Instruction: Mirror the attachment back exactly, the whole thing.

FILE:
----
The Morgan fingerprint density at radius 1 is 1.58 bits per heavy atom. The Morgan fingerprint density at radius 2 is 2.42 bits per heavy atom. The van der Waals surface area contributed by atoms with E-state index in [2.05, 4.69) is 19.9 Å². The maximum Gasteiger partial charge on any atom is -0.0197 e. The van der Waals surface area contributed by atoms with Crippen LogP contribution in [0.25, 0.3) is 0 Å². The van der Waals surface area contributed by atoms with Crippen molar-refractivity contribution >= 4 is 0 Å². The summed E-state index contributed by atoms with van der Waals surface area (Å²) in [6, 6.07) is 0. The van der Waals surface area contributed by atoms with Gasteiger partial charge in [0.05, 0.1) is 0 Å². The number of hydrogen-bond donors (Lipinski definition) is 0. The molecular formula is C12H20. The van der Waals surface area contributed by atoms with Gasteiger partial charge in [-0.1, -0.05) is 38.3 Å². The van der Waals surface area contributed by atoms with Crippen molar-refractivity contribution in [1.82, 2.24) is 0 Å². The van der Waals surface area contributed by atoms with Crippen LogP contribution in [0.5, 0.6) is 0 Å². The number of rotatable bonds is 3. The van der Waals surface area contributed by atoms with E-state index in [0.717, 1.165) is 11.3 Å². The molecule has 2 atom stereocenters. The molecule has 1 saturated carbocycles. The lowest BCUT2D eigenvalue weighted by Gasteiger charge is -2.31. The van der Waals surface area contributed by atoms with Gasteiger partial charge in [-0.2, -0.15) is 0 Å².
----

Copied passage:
The Morgan fingerprint density at radius 1 is 1.58 bits per heavy atom. The Morgan fingerprint density at radius 2 is 2.42 bits per heavy atom. The van der Waals surface area contributed by atoms with E-state index in [2.05, 4.69) is 19.9 Å². The maximum Gasteiger partial charge on any atom is -0.0197 e. The van der Waals surface area contributed by atoms with Crippen LogP contribution in [0.25, 0.3) is 0 Å². The van der Waals surface area contributed by atoms with Crippen molar-refractivity contribution >= 4 is 0 Å². The summed E-state index contributed by atoms with van der Waals surface area (Å²) in [6, 6.07) is 0. The van der Waals surface area contributed by atoms with Gasteiger partial charge in [0.05, 0.1) is 0 Å². The number of hydrogen-bond donors (Lipinski definition) is 0. The molecular formula is C12H20. The van der Waals surface area contributed by atoms with Gasteiger partial charge in [-0.1, -0.05) is 38.3 Å². The van der Waals surface area contributed by atoms with Crippen molar-refractivity contribution in [1.82, 2.24) is 0 Å². The van der Waals surface area contributed by atoms with Crippen LogP contribution in [0.5, 0.6) is 0 Å². The number of rotatable bonds is 3. The van der Waals surface area contributed by atoms with E-state index in [0.717, 1.165) is 11.3 Å². The molecule has 2 atom stereocenters. The molecule has 1 saturated carbocycles. The lowest BCUT2D eigenvalue weighted by Gasteiger charge is -2.31. The van der Waals surface area contributed by atoms with Gasteiger partial charge in [-0.2, -0.15) is 0 Å².